Scythe Complete Rulebook (Stonemaier Games, 2020): Publisher-direct Preorder.DELIVERED.Having recently started replaying Scytheand nearing completion of our The Rise of Fenriscampaign its good to get all the rules in one organized place. Email Update 28 Aug – “To-date we have not found a single instance of a rules error impacting gameplay in the 136-page document. Except in one section. The Automa rules need some work. I apologize for this and we take full responsibility. We believe these errors are large enough to justify a reprint. The good news is that many of you don’t play using the Automa (solo mode), and may never reference this section of the rulebook. But if you use the Automa or plan to in the future, we will send you a new spiralbound Scythe Complete Rulebook for free.” Here’s what we’ll do. Simply fill out this form and we’ll send you another Scythe Complete Rulebook when it’s reprinted in a few months using the mailing address from your previous order.”
One Small Step (Academy Games, 2020) – Kickstarter Boardgame.UPDATE from August 7– “The container ship Seaspan Raptor is currently off the coast of Mexico and will arrive at the Panama Canal today. It is expect it to arrive in Florida August 10th! Your games will be shipped to you by Quartermaster Logistics, located in Orlando, FL hopefully by the end of next week.” NOTHING SEEN/HEARD SINCE.
The Shores of Tripoli (Fort Circle Games, 2020) – Kickstarter Waro.August 10 Update:“I also have some bad news. The shipping date from China has been pushed back further – to September 7. Just as you all have shown patience with me, I know I have to show patience with the folks manufacturing the game. But it is still extremely frustrating. And, unfortunately, airmailing the games here is truly cost-prohibitive – sink the company, never to be seen again level of cost-prohibitive. So this means it won’t be in anyone’s hands until October.”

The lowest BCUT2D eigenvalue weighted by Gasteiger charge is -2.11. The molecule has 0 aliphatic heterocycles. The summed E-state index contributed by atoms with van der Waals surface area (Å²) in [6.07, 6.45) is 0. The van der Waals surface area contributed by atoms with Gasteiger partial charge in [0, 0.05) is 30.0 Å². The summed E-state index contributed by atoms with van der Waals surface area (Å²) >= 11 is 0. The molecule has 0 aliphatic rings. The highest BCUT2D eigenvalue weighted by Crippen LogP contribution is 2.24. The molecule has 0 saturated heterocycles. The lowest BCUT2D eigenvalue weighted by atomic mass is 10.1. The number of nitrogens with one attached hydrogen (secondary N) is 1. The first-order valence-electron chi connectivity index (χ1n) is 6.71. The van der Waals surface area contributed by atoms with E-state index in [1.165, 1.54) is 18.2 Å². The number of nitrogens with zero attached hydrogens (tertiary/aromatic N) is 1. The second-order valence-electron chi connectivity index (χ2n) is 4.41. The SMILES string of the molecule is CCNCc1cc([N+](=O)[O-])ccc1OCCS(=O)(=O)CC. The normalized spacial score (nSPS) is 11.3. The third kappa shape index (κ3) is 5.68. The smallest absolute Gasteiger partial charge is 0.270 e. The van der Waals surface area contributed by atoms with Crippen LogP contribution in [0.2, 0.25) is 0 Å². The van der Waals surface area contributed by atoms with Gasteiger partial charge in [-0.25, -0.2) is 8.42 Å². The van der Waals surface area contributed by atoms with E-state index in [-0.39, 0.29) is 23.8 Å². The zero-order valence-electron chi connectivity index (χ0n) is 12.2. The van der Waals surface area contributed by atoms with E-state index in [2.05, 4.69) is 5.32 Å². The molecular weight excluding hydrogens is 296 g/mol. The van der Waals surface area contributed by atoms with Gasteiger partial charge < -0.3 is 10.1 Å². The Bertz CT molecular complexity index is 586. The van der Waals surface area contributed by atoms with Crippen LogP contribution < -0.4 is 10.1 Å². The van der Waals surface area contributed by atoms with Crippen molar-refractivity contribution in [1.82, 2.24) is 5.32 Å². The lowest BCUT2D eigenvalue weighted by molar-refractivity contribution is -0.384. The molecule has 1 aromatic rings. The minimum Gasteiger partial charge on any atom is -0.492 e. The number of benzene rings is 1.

French & Indian War 1757-1759 (Worthington Publishing): Kickstarter Wargame. From aJuly 29 Update – “The ship carrying both CRUSADER KINGDOMS and FRENCH & INDIAN WAR will hit the port in New York August 13. We should expect for us to receive the games within 2 weeks of that barring a customs snag. Thats means it is possible we may be shipping the last week of August, and if not then the first week of September!!!”
“A wargame (also war game) is a strategy game that deals with military operations of various types” (https://en.wikipedia.org/wiki/Wargaming). However many wargames cover political and strategic choices. They can simulate historical, fantasy, near future or science fiction themes.